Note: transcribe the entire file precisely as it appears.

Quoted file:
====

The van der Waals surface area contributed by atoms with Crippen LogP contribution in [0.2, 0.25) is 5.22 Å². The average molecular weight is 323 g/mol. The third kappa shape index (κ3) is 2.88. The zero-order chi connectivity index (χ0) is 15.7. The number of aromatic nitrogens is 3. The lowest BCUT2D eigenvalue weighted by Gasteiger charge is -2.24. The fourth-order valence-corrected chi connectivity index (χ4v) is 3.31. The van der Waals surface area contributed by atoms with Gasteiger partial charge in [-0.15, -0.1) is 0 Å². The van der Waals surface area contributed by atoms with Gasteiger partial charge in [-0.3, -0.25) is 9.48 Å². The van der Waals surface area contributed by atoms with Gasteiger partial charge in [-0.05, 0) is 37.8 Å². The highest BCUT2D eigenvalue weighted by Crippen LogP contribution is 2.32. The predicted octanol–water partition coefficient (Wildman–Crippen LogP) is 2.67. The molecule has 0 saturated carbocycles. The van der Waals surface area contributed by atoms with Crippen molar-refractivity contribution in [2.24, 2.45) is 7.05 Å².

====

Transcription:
The van der Waals surface area contributed by atoms with Crippen LogP contribution in [0.2, 0.25) is 5.22 Å². The average molecular weight is 323 g/mol. The third kappa shape index (κ3) is 2.88. The zero-order chi connectivity index (χ0) is 15.7. The number of aromatic nitrogens is 3. The lowest BCUT2D eigenvalue weighted by Gasteiger charge is -2.24. The fourth-order valence-corrected chi connectivity index (χ4v) is 3.31. The van der Waals surface area contributed by atoms with Gasteiger partial charge in [-0.15, -0.1) is 0 Å². The van der Waals surface area contributed by atoms with Gasteiger partial charge in [-0.3, -0.25) is 9.48 Å². The van der Waals surface area contributed by atoms with Gasteiger partial charge in [-0.05, 0) is 37.8 Å². The highest BCUT2D eigenvalue weighted by Crippen LogP contribution is 2.32. The predicted octanol–water partition coefficient (Wildman–Crippen LogP) is 2.67. The molecule has 0 saturated carbocycles. The van der Waals surface area contributed by atoms with Crippen molar-refractivity contribution in [2.24, 2.45) is 7.05 Å².